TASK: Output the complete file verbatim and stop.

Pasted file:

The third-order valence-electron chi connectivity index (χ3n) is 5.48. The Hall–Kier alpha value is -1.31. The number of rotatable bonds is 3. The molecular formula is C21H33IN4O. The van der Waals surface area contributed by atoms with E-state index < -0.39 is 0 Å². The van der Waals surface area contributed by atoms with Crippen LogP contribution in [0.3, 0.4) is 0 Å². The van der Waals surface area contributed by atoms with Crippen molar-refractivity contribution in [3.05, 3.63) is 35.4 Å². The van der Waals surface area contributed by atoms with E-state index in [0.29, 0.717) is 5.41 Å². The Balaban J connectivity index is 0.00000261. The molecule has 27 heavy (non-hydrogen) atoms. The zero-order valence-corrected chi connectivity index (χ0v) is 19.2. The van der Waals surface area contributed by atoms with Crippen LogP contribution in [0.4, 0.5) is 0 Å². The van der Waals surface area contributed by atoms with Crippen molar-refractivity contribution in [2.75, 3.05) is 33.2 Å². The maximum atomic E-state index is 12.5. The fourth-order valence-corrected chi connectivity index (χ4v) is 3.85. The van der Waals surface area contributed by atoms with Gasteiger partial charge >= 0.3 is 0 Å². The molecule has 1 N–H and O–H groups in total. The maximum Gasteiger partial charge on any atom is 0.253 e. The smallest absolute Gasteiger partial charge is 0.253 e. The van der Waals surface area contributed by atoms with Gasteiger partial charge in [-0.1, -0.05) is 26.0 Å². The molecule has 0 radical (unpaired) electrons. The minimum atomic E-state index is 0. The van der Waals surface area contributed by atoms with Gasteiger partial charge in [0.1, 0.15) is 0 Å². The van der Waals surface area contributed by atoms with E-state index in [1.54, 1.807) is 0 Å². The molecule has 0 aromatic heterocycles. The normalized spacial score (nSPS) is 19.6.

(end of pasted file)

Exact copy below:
The third-order valence-electron chi connectivity index (χ3n) is 5.48. The Hall–Kier alpha value is -1.31. The number of rotatable bonds is 3. The molecular formula is C21H33IN4O. The van der Waals surface area contributed by atoms with E-state index < -0.39 is 0 Å². The van der Waals surface area contributed by atoms with Crippen LogP contribution in [0.3, 0.4) is 0 Å². The van der Waals surface area contributed by atoms with Crippen molar-refractivity contribution in [3.05, 3.63) is 35.4 Å². The van der Waals surface area contributed by atoms with E-state index in [0.29, 0.717) is 5.41 Å². The Balaban J connectivity index is 0.00000261. The molecule has 27 heavy (non-hydrogen) atoms. The zero-order valence-corrected chi connectivity index (χ0v) is 19.2. The van der Waals surface area contributed by atoms with Crippen LogP contribution in [0.4, 0.5) is 0 Å². The van der Waals surface area contributed by atoms with Crippen molar-refractivity contribution in [2.75, 3.05) is 33.2 Å². The maximum atomic E-state index is 12.5. The fourth-order valence-corrected chi connectivity index (χ4v) is 3.85. The van der Waals surface area contributed by atoms with Gasteiger partial charge >= 0.3 is 0 Å². The molecule has 1 N–H and O–H groups in total. The maximum Gasteiger partial charge on any atom is 0.253 e. The smallest absolute Gasteiger partial charge is 0.253 e. The van der Waals surface area contributed by atoms with Gasteiger partial charge in [-0.1, -0.05) is 26.0 Å². The molecule has 0 radical (unpaired) electrons. The minimum atomic E-state index is 0. The van der Waals surface area contributed by atoms with Gasteiger partial charge in [0.1, 0.15) is 0 Å². The van der Waals surface area contributed by atoms with E-state index in [1.54, 1.807) is 0 Å². The molecule has 0 aromatic heterocycles. The normalized spacial score (nSPS) is 19.6.